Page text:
Olive groves and vineyards in the Province of Jaén, Spain.

With olive harvests expected to commence in Europe as early as next month, recent reports have been speculating on the outcome of the 2015-2016 olive harvest.

Top olive producers Spain and Italy, and on a lesser scale other olive-producing countries including France, Portugal and Croatia, were badly hit by the disastrous harvests of the 2014-2015 olive growing season. As a result, olive oil prices have soared and consumers are feeling the effects of a worldwide olive oil shortage.

Bloomberg reported that production in Spain and Italy, the two biggest olive producing countries which account for 70 percent of the world market, decreased by more than 50 percent in the 2014-15 season, according to figures published by the International Olive Council (IOC).

The Guardian has cautioned that a third poor consecutive harvest in Spain and Italy would have disastrous results and push up prices even further amid fears that Spain may experience another poor crop because of dry and hot weather.

Meanwhile, the entire province of Lecce in Apulia (Puglia) — Italy’s largest olive-growing region with 2,769 square km (1,065 sq mi) — is so infected by the Xylella fastidiosa (Xf) bacterium that it is now a containment zone where infected trees are being removed and destroyed under strict EU measures introduced in April. Fears that the bacterium may spread were confirmed last month when it was detected in plants on the French island of Corsica following another infection discovered in April in a coffee plant at a Paris market.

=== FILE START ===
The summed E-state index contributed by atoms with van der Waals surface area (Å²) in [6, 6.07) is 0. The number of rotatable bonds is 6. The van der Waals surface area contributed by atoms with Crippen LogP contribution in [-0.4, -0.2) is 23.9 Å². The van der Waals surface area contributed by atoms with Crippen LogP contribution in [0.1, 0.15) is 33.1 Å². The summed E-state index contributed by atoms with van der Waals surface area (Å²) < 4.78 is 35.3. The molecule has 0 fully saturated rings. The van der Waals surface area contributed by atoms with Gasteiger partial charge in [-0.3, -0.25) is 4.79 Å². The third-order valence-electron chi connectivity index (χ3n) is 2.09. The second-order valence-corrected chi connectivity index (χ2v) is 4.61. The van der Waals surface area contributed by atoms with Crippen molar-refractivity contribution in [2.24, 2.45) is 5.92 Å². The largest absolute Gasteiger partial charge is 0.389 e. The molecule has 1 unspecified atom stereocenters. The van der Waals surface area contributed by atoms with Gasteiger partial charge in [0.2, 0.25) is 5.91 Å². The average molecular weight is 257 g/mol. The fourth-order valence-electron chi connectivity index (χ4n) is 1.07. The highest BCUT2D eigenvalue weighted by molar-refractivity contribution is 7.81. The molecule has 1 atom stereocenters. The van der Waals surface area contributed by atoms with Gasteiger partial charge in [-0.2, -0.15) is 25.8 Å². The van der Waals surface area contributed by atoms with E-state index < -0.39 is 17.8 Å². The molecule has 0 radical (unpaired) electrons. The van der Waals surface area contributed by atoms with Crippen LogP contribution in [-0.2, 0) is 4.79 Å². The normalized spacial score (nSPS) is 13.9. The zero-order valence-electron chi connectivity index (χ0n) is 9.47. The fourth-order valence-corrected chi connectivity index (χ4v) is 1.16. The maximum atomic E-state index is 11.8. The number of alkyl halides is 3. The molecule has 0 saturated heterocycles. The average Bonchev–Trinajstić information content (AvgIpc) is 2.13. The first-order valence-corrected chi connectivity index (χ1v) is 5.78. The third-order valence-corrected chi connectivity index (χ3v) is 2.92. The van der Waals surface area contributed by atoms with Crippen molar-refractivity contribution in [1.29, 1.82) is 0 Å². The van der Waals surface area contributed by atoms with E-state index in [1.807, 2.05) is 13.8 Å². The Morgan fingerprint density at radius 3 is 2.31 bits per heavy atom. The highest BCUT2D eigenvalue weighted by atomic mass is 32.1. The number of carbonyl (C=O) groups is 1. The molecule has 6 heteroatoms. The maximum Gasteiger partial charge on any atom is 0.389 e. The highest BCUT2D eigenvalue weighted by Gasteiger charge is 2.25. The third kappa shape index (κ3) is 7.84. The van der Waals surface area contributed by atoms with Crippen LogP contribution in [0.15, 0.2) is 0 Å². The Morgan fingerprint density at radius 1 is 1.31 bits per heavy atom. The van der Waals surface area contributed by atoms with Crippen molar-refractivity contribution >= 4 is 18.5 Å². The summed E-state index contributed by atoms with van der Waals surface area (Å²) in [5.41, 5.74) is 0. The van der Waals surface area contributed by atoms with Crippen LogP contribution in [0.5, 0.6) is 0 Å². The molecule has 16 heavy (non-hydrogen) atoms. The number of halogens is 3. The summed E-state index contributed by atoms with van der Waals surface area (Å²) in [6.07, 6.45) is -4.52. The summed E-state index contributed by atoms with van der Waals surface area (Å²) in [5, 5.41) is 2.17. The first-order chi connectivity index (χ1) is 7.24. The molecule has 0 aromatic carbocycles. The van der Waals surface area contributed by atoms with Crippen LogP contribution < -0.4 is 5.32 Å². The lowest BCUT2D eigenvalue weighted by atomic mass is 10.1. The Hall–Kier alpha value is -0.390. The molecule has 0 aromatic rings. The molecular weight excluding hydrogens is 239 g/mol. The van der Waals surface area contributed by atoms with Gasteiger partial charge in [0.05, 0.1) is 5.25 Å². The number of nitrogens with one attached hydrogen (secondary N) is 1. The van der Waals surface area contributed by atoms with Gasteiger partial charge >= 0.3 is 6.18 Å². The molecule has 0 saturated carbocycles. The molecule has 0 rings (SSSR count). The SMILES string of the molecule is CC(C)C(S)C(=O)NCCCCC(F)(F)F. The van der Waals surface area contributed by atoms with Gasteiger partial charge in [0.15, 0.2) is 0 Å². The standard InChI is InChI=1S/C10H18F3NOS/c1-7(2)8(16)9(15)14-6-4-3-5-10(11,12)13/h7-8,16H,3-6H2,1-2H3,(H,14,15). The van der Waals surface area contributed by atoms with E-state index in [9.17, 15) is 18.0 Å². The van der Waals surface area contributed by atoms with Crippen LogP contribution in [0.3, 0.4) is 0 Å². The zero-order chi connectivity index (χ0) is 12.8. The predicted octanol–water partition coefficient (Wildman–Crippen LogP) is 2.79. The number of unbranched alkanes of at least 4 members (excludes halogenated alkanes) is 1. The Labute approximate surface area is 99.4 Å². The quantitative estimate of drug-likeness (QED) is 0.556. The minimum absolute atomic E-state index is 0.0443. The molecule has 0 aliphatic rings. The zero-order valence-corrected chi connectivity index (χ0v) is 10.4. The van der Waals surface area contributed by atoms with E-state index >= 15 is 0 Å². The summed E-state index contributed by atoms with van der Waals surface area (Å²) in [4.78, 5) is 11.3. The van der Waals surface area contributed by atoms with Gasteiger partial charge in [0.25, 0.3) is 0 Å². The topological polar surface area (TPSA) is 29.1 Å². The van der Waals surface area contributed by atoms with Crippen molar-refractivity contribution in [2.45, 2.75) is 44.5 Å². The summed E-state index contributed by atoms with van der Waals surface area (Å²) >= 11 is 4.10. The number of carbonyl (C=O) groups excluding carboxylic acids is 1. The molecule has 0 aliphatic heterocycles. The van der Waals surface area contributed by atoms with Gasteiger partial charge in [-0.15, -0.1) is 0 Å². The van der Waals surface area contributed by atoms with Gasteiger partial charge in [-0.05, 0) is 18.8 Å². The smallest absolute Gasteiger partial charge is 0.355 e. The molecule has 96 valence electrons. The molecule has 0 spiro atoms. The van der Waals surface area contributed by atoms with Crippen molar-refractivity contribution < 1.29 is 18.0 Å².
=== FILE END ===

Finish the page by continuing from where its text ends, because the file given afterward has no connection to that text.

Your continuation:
Despite last year’s disastrous crop, some Italian olive producers are being cautiously optimistic about the upcoming harvest since trees generally produce a better harvest following a poor one.

Yields were low last year in Spain because of excessively hot weather. Following a hot and dry spring during the crucial flowering season this year, the world’s top olive oil producer could suffer its second poor harvest in a row.

Speaking to The Guardian, an olive producer from the Jaén province in southern Spain predicted that the next crop will be better: “I think that the new crop won’t be as bad as last year but probably the olives will be smaller and have less quantities of oil. If it rains in September and October then we will get a bit more. It will be a different picture,” said Lourdes Negrillo.

It’s still early, and the next harvest is weeks or even months away, depending on the region. But there is much speculation and anticipation about the upcoming olive harvest for producers and consumers alike.

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